How many saiga live in Kazakhstan?
180,000 head. The population is divided into different types, the Betpak Dala, Ustyurt and Ural populations. The Ustyurt population spreads into Uzbekistan. Our Betpak Dala population is the largest one, about 150,000. This is a unique, relict type of animal from the time of the mammoth. If the saiga disappears in Kazakhstan, it will disappear all over the world. That means that a very important type of biodiversity will disappear.
The GEF decided to help Kazakhstan save steppe ecosystems [by creating protected reserves]. Over the course of the project we created two such territories: Buratau National Park in the Karaganda and Akmola regions, and Altyn Dala, the national natural reserve in Kostanay oblast. The overall territory is 480,000 hectares.
How do you conduct research on saiga populations and migration?
Researching saiga is very difficult because they migrate often. It is impossible to catch and hold saiga for more than 5-7 minutes, because the animals can die of heart attacks. We use GPS collar technology, so we can put a collar on an animal that will show where it is. After that, we make maps of saiga migration. The only problem is poachers. When they kill saiga, they destroy the collars.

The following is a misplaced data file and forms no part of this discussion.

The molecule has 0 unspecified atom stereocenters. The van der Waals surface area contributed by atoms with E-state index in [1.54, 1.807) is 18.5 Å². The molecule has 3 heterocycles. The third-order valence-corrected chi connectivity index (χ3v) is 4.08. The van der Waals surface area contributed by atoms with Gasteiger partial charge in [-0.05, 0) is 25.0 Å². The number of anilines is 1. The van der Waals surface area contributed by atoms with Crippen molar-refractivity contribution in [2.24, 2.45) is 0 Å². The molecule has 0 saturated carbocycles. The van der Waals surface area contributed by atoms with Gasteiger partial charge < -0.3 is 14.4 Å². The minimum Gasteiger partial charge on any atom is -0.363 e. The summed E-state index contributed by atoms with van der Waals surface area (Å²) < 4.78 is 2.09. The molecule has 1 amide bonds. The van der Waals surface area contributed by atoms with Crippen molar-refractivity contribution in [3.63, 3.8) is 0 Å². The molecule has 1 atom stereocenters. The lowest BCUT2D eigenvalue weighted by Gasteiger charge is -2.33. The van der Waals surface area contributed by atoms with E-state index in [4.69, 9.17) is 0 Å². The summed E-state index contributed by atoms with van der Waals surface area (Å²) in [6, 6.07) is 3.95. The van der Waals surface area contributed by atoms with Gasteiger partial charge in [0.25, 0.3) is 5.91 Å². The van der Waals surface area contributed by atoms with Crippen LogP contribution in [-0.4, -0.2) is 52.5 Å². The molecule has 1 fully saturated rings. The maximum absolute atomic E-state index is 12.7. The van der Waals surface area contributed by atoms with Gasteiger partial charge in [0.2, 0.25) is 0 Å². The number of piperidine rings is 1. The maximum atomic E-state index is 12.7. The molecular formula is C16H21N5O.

What is being done to combat poaching?
The Ministry of Education and Science is directly involved in this work. It is necessary to hold lessons in schools talking about the damage poaching does to the environment. We can influence poachers through their children, who study at school, that it is prohibited to kill saiga because they are in the World Red Book [the IUCN list of threatened species].
The poachers are mostly in the South Kazakhstan region. Our partners, the Association for the Preservation of Biological Diversity, put posters at every bus station and in other public places. We have secured the introduction of a criminal penalty for killing saiga and using saiga products, which is stated in Article 292 of the Criminal Code.